SAN FRANCISCO (CN) — Uber’s former head of security Joseph Sullivan was charged Thursday with trying to cover-up a 2016 data breach that exposed 57 million drivers’ and passengers’ personal information.
A criminal complaint filed in the Northern District of California accuses Sullivan of paying two hackers who had contacted him by email to say they had accessed Uber’s database of 57 million email addresses and phone numbers, as well as 600,000 driver’s license numbers. He funneled a payment of $100,000 in bitcoin through Uber’s “bug-bounty” program through which “white hat” hackers are paid to search for and report security flaws.
Vasile Mereacre, 23, of Toronto, and Brandon Glover, 26, of Florida, pleaded guilty to the hack in October 2019.
Though they originally refused to provide their real names, Sullivan tried to get the hackers to sign non-disclosure agreements that said they did not steal any data. Uber did not report the breach to the Federal Trade Commission until November 2017, when new CEO Dara Khosrowshahi replaced Travis Kalanick.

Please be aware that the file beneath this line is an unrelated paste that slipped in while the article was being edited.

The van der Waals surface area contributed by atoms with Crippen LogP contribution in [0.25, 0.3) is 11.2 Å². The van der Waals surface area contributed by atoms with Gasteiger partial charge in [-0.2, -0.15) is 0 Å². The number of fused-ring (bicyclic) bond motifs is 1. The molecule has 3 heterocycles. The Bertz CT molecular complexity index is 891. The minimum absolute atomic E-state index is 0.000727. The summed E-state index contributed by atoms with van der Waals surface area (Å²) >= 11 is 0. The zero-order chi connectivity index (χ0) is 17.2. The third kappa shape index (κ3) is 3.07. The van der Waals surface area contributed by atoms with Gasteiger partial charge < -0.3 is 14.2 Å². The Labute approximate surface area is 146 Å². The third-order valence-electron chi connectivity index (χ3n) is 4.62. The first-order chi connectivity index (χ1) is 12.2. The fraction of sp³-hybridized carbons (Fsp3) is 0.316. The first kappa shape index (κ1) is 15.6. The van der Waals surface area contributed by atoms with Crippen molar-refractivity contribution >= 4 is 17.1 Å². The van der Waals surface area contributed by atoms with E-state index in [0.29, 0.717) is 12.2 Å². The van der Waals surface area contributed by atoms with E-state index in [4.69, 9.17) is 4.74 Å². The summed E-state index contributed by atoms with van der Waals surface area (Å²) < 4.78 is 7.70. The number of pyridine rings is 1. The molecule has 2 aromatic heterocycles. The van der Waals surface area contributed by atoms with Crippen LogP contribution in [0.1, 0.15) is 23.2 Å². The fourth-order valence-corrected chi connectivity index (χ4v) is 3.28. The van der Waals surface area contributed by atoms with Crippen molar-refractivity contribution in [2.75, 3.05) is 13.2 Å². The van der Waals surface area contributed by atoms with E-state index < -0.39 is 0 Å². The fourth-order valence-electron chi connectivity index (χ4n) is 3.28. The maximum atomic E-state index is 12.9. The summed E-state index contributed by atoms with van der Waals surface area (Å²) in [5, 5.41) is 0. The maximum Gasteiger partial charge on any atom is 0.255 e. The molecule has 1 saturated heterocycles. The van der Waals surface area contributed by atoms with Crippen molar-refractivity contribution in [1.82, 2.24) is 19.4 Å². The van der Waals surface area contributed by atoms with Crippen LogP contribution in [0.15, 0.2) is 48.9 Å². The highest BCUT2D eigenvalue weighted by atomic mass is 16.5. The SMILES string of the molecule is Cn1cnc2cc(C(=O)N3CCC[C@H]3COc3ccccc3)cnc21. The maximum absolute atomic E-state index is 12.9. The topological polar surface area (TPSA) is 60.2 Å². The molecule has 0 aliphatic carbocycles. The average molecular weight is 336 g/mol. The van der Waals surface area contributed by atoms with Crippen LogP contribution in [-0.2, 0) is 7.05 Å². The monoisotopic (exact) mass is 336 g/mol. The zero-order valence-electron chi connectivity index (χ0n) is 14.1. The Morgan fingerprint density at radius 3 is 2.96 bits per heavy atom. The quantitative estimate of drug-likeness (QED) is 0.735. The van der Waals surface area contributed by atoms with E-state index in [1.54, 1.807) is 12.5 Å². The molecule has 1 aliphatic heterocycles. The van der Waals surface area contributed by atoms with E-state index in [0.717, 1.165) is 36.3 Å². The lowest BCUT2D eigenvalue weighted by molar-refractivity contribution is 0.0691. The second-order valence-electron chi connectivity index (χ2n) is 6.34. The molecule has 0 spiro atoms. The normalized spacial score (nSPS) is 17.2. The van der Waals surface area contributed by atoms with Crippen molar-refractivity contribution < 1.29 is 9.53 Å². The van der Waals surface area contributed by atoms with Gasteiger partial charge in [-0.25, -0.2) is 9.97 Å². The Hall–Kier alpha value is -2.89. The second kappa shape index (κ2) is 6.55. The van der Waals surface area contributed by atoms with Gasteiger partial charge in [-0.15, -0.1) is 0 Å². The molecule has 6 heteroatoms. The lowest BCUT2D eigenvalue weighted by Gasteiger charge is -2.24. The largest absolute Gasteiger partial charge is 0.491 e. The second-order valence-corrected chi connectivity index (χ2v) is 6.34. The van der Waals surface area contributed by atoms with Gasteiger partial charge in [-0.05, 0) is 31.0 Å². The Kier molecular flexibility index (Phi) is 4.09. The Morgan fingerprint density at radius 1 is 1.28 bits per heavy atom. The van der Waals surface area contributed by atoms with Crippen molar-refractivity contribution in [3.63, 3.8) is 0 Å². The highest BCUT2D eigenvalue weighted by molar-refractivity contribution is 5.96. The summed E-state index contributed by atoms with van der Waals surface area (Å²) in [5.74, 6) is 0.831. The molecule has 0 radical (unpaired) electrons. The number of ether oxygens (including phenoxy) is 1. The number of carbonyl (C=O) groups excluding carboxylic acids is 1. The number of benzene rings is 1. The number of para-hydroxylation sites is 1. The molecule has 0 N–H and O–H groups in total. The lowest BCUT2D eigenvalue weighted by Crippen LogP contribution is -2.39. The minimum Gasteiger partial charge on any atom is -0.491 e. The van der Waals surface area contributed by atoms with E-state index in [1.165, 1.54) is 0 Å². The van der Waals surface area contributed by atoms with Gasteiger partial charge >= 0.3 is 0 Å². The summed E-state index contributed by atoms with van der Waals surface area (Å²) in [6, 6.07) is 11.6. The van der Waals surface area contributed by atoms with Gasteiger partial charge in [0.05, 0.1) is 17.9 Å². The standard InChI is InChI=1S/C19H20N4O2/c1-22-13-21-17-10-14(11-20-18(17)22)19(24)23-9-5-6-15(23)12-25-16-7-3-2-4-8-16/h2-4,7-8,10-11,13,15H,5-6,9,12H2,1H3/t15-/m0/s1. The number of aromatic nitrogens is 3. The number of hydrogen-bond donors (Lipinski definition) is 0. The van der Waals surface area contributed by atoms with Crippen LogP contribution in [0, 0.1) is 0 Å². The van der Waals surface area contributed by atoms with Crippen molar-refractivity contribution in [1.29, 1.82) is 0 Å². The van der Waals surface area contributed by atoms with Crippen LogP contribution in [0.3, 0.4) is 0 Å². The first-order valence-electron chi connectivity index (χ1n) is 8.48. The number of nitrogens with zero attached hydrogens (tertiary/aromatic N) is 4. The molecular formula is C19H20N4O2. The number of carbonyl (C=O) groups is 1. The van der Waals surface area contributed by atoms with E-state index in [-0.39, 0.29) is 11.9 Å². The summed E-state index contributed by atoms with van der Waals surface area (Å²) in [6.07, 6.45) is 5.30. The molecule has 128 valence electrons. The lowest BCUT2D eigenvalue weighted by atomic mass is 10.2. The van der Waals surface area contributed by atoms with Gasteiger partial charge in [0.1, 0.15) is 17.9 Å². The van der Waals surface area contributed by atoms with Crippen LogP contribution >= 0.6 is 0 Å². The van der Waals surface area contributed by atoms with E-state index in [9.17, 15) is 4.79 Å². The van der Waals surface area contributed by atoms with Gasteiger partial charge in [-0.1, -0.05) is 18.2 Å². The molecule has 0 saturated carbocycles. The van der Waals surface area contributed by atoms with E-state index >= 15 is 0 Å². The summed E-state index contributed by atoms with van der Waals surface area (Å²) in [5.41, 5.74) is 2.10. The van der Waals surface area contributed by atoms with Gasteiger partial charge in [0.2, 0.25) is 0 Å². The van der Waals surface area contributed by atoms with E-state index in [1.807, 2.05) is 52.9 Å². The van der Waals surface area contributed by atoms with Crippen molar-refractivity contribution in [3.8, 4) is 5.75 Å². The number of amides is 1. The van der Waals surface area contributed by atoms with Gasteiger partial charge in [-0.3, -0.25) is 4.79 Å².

Prosecutors say Sullivan also deceived Uber’s new management team about the breach, removing from a report on the incident details about the data the hackers had stolen and falsely stating that they had only been paid after they were identified. Sullivan later had the hackers sign fresh nondisclosure agreements using their real names also containing the false statement that no data had been stolen.
“Concealing information about a felony from law enforcement is a crime,” FBI Special Agent Craig Fair said in a statement from the Justice Department on Thursday. “While this case is an extreme example of a prolonged attempt to subvert law enforcement, we hope companies stand up and take notice. Do not help criminal hackers cover their tracks. Do not make the problem worse for your customers, and do not cover up criminal attempts to steal people’s personal data.”
Sullivan faces one count of obstruction of justice and one count of knowingly committing a felony, which carries a maximum combined penalty of eight years in prison.
The FTC learned in 2018 that Uber had hidden the 2016 breach from investigators, a year after it settled claims over the company’s failure to live up to promises that its customers’ data was secure. As a result, the settlement was expanded to subject Uber to civil penalties if it ever again deceives the FTC about future breaches.
Uber also agreed to pay $148 million in penalties in a multistate settlement inked in 2018.